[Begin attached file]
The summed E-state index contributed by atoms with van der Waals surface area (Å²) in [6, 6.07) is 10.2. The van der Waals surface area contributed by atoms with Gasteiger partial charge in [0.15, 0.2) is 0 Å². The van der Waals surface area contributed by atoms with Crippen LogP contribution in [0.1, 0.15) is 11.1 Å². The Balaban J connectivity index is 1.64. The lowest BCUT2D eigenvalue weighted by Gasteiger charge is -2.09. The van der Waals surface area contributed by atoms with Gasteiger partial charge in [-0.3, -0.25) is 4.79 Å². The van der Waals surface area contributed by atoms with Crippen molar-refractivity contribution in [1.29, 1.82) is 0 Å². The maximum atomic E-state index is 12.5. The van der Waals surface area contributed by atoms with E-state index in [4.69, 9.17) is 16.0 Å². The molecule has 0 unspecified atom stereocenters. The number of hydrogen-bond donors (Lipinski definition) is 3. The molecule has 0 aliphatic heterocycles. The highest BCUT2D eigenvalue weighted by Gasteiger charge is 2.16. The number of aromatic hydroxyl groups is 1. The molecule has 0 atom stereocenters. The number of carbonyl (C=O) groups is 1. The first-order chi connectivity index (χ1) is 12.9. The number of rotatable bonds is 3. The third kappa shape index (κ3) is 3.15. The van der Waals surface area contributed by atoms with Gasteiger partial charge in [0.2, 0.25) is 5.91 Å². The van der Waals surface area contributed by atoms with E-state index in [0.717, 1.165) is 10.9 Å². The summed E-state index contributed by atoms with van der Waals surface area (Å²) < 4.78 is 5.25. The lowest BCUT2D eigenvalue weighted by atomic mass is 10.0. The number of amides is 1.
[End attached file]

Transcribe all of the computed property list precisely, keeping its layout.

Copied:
The summed E-state index contributed by atoms with van der Waals surface area (Å²) in [6, 6.07) is 10.2. The van der Waals surface area contributed by atoms with Gasteiger partial charge in [0.15, 0.2) is 0 Å². The van der Waals surface area contributed by atoms with Crippen LogP contribution in [0.1, 0.15) is 11.1 Å². The Balaban J connectivity index is 1.64. The lowest BCUT2D eigenvalue weighted by Gasteiger charge is -2.09. The van der Waals surface area contributed by atoms with Gasteiger partial charge in [-0.3, -0.25) is 4.79 Å². The van der Waals surface area contributed by atoms with Crippen molar-refractivity contribution in [1.29, 1.82) is 0 Å². The maximum atomic E-state index is 12.5. The van der Waals surface area contributed by atoms with E-state index in [4.69, 9.17) is 16.0 Å². The molecule has 0 unspecified atom stereocenters. The number of hydrogen-bond donors (Lipinski definition) is 3. The molecule has 0 aliphatic heterocycles. The highest BCUT2D eigenvalue weighted by Gasteiger charge is 2.16. The number of aromatic hydroxyl groups is 1. The molecule has 0 atom stereocenters. The number of carbonyl (C=O) groups is 1. The first-order chi connectivity index (χ1) is 12.9. The number of rotatable bonds is 3. The third kappa shape index (κ3) is 3.15. The van der Waals surface area contributed by atoms with Gasteiger partial charge in [0.2, 0.25) is 5.91 Å². The van der Waals surface area contributed by atoms with E-state index in [0.717, 1.165) is 10.9 Å². The summed E-state index contributed by atoms with van der Waals surface area (Å²) < 4.78 is 5.25. The lowest BCUT2D eigenvalue weighted by atomic mass is 10.0. The number of amides is 1.